The Federal Trade Commission will soon be back to having a full complement of five commissioners. Today, the U.S. Senate, by a vote of 95 to 1, confirmed Terrell McSweeny to fill a vacancy at the agency created by the departure of Jon D. Leibowitz more than a year ago. The term runs through September 26, 2017.
The White House announced the nomination of McSweeny in June 2013. Although her nomination was not controversial, her confirmation was delayed because the Senate failed to take a vote before year’s end. In November 2013, the Senate Commerce, Science, and Transportation Committee had voted to report the nomination to the full Senate; however, the nomination needed to be reconsidered by the Commerce Committee this year. In January, the Commerce Committee once again approved McSweeny.
McSweeny is currently Chief Counsel for Competition Policy and Intergovernmental Relations at the Department of Justice Antitrust Division. She has been at the Antitrust Division since 2012. Prior to that, she served as Deputy Assistant to the President and Domestic Policy Advisor to the Vice President at the White House.
Before working in government, McSweeny was an associate in 2005 with O’Melveny & Myers. She received an A.B. from Harvard University and a J.D. from Georgetown University Law School.
McSweeny’s arrival at the FTC will provide the agency with a Democratic majority that should avoid two-to-two deadlocks and enable Chairwoman Edith Ramirez to pursue her agenda.
The FTC recently described itself as “collegial, bipartisan, and consensus-driven.” However, there has certainly been some disagreement among the four current commissioners.
Earlier this year, there was a split between the four commissioners on two of the counts in an antitrust action against McWane, Inc.–a supplier of ductile iron pipe fittings. As a result, those counts were dismissed in the public interest, although McWane was found liable on other counts.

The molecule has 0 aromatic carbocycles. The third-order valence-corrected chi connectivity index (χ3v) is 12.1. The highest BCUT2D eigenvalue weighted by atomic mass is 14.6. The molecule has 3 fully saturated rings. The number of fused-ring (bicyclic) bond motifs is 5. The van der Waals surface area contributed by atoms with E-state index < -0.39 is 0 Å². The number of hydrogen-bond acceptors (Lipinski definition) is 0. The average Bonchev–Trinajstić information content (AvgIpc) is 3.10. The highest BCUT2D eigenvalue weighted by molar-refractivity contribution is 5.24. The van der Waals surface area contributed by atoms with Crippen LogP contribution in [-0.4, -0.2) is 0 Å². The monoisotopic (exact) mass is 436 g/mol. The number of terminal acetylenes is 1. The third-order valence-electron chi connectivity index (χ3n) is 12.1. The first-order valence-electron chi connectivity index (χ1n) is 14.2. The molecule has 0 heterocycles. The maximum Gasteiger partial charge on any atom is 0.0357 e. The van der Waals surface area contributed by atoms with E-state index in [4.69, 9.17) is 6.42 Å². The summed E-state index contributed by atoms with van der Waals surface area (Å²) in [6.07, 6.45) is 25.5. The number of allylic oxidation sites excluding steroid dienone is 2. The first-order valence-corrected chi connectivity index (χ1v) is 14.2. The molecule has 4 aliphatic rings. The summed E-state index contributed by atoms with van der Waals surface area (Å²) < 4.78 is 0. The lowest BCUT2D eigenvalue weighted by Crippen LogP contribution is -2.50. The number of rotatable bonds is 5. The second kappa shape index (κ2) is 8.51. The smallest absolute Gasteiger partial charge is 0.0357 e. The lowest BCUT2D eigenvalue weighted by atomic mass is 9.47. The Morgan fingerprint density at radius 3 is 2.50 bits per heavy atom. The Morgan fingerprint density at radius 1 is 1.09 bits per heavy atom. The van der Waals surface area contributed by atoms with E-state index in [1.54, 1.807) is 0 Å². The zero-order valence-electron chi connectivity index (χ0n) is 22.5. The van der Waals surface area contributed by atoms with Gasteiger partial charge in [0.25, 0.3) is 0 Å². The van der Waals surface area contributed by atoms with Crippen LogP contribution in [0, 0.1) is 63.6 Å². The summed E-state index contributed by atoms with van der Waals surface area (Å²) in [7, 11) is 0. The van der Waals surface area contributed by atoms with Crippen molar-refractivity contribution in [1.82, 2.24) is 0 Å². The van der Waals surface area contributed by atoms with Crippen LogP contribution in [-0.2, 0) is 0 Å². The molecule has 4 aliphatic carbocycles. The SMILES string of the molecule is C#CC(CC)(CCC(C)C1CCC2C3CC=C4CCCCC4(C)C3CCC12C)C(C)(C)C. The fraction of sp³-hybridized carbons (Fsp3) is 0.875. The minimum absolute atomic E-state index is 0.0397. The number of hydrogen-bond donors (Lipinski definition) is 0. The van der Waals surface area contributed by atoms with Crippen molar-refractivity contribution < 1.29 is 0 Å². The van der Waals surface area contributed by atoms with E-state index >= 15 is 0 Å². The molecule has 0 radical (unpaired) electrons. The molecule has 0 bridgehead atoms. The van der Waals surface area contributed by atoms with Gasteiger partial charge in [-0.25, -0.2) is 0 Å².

Some cases also have been brought over a dissent from one of the two Republican commissioners–Maureen K. Ohlhausen and Joshua D. Wright.
In addition, both Ohlhausen and Wright have questioned the agency’s use of its unfair methods of competition (UMC) authority to address conduct that falls outside of traditional antitrust laws. At the American Bar Association Section of Antitrust Law Spring Meeting last month, Wright suggested that the Commission’s approach to standalone FTC Act, Section 5 enforcement varies with the makeup of the Commission. He has called on the Commission to issue a policy statement or guidance for business.
During questioning by the Commerce Committee last year, McSweeny discussed the need for offering guidance to business. Noting that the FTC was primarily a law enforcement agency dealing with issues on a case-by-case basis, she said that it was incumbent on agency leaders to clearly articulate their reasoning, to apply the law as written, and to follow the caselaw. She committed to doing just that if confirmed.
It remans to be seen whether a Commission policy statement on the Commission’s UMC authority will be forthcoming.